Question: What factors should I consider for a quick (2-3 days worth) evaluation for global product expansion?
I’ve been in a Product Management role for about 7 months. I’ve been tasked to determine whether it makes sense to expand a US-based product internationally. The problem is that I’m always feeling like I need to do deeper analysis when folks around me tell me that deeper analysis isn’t needed. I’m told that all I need to do is a quick back of the envelope to determine if it’s even worth it to conduct that deeper analysis. Biz school teaches the deeper analysis: Porter’s 5 forces, SWOT, etc. But quick evaluations aren’t covered.
I’d appreciate any tips and tricks you might have.
Answer from Derek Britton, Independent Product Management consultant: “Going global”, or at least beyond your home territory, raises some interesting questions about your product, your market and your organization. There are some important considerations concerning language, geographic market forces, cultural aspects, competition in each of these categories that may affect what conclusions you may draw from a quick-fire assessment of the possibilities. You are right that 5 forces, SWOT et al. are hugely helpful here, but you can get a lot of good material down just by being fairly simplistic.
Before we jump in, I would also add that while it feels somehow ‘wrong’ to made such snap judgments, actually this process is extremely liberating, is seen as an effective management tool (read Malcolm Gladwell’s “Blink: The Power of Thinking Without Thinking“ for inspiration) by many, and supports the accepted mantra for the Product Manager, which is to live life outside of your comfort zone. Yours and your colleagues collective experience may add up to considerably more expertise than you may realise. And the good news is your company appears to be empowering you to do just that!
- Your product. Considerations regarding going global on a product include the following but are certainly not limited to this list:
- Documentation — Clearly you want to consider providing product packaging, documentation, installation and help manuals in whatever the target language may be. Some regions will insist on local language documentation (e.g. Japan, France), whereas it is less important elsewhere (Nordic regions for example may accept English language).
- Codepage — Does your product (assuming its software here) support the relevant “code page” (which handles keyboard and screen input of local language) for the region(s)? If not, this is an engineering/testing effort.
- Character Sets — In the western world your (software product) can work for all codepages and characters the region may need. In Asia, especially Arabic, Japanese, Chinese, Korean, the support needs to be multi-byte character sets (MBCS), which might need your software to be re-engineered to handle this. This is called “Internationalisation” and is a significant engineering effort, and would need ROI justification accordingly.
- Cultural / Geo issues — If there is an incumbent competitor or “best practice” in a given target region, you need to factor into your plans whether you need to step up to providing some level of compatibility. This could be a big ticket item once again. If a Geo has a bias towards certain environments, product shapes, even pricing models (US pricing might be considered extremely high compared with, say, Latin America or Asia), you need to get inside the norm for the region and play out a few scenarios to test the business case.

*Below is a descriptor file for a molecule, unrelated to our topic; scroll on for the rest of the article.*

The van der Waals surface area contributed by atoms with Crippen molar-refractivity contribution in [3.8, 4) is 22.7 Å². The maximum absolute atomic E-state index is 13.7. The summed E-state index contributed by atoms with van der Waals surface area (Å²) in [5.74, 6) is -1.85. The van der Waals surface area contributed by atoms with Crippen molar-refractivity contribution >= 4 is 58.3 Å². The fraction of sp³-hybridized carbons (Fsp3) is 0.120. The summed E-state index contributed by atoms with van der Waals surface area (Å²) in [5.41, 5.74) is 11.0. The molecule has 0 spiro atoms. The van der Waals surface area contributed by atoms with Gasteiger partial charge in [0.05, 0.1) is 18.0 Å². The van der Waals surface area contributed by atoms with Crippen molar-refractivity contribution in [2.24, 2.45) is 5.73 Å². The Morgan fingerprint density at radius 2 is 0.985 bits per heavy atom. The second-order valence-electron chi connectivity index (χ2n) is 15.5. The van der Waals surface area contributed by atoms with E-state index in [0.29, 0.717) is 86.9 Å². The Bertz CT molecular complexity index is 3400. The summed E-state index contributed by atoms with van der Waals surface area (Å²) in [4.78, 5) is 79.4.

- Your market. It is very easy to think that the global market is just the same opportunity just divided by the number of possible clients per region. Not so. IBM dominates the high-end server market globally, but only has a modest share in Japan, where local boys NEC, Hitachi, Fujitsu are equally successful. Similar services organizations have a few global big guys but a lot of local niches. The same will be true for your market, which will be affected in ways that were perhaps hitherto unknown. It is hard to be too specific without knowing the product and the market in question but certainly if you were to list the top 10 characteristics of a market on a region-by-region basis, you will find notable differences that will affect how you take your product there. Culturally, remember US companies may not fare as well in certain regions simply because of the background, and a reputable local distributor/reseller might be a more appropriate route in, to help soften that blow. But then the margins on each sale drop dramatically, affecting your ROI.
- Your company. The size of the company, its existing (global) market reputation, and the aspirations of its board, and its shareholders, without sounding too dramatic, may affect any decision about a foreign go to market plan. Natural beach-heads to test the water are probably obvious (a US product would naturally find a strong candidate market in the UK and Australia, for example; whereas a strong Hispanic market would lend itself then for a foray towards Latin America). The big question then is how is the company disposed to setting up sales offices, or negotiating with resellers, or making what must be considered a relatively speculative investment on such ventures?
If you had a paragraph for each issue, for each region, in no time you have at least highlighted some primary considerations, and pinpointed any significant knowledge gaps that might need filling. Using that as your basis, this is at least the right model for an initial discussion. Add any caveats to allow for change and refinement, and your company seniors will applaud the speed of response and professionalism.